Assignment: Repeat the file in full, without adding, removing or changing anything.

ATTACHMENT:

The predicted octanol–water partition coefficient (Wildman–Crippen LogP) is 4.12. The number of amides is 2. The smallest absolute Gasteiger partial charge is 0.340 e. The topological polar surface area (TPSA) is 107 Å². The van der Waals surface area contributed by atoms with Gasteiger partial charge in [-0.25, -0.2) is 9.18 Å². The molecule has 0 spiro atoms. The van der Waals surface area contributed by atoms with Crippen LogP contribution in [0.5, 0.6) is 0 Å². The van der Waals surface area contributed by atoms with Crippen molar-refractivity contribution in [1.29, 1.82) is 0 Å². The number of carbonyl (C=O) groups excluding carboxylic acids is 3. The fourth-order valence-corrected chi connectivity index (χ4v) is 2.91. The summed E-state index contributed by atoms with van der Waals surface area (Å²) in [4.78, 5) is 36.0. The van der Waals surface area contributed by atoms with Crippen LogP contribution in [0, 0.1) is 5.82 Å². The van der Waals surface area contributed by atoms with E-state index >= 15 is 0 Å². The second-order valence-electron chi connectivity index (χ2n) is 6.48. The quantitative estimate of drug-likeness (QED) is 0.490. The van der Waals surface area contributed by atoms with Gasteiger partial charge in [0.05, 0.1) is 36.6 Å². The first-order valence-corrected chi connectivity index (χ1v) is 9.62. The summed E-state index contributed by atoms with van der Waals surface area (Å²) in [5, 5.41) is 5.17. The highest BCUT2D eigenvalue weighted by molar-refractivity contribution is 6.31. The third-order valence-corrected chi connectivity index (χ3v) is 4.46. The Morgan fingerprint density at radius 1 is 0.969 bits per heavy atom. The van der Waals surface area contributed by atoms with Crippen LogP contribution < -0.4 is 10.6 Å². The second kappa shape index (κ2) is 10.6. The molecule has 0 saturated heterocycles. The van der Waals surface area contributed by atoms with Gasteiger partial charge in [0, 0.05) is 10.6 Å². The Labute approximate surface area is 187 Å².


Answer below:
The predicted octanol–water partition coefficient (Wildman–Crippen LogP) is 4.12. The number of amides is 2. The smallest absolute Gasteiger partial charge is 0.340 e. The topological polar surface area (TPSA) is 107 Å². The van der Waals surface area contributed by atoms with Gasteiger partial charge in [-0.25, -0.2) is 9.18 Å². The molecule has 0 spiro atoms. The van der Waals surface area contributed by atoms with Crippen LogP contribution in [0.5, 0.6) is 0 Å². The van der Waals surface area contributed by atoms with Crippen molar-refractivity contribution in [1.29, 1.82) is 0 Å². The number of carbonyl (C=O) groups excluding carboxylic acids is 3. The fourth-order valence-corrected chi connectivity index (χ4v) is 2.91. The summed E-state index contributed by atoms with van der Waals surface area (Å²) in [4.78, 5) is 36.0. The van der Waals surface area contributed by atoms with Crippen LogP contribution in [0, 0.1) is 5.82 Å². The van der Waals surface area contributed by atoms with E-state index >= 15 is 0 Å². The second-order valence-electron chi connectivity index (χ2n) is 6.48. The quantitative estimate of drug-likeness (QED) is 0.490. The van der Waals surface area contributed by atoms with Gasteiger partial charge in [0.05, 0.1) is 36.6 Å². The first-order valence-corrected chi connectivity index (χ1v) is 9.62. The summed E-state index contributed by atoms with van der Waals surface area (Å²) in [5, 5.41) is 5.17. The highest BCUT2D eigenvalue weighted by molar-refractivity contribution is 6.31. The third-order valence-corrected chi connectivity index (χ3v) is 4.46. The Morgan fingerprint density at radius 1 is 0.969 bits per heavy atom. The van der Waals surface area contributed by atoms with Crippen LogP contribution < -0.4 is 10.6 Å². The second kappa shape index (κ2) is 10.6. The molecule has 0 saturated heterocycles. The van der Waals surface area contributed by atoms with Gasteiger partial charge in [0, 0.05) is 10.6 Å². The Labute approximate surface area is 187 Å².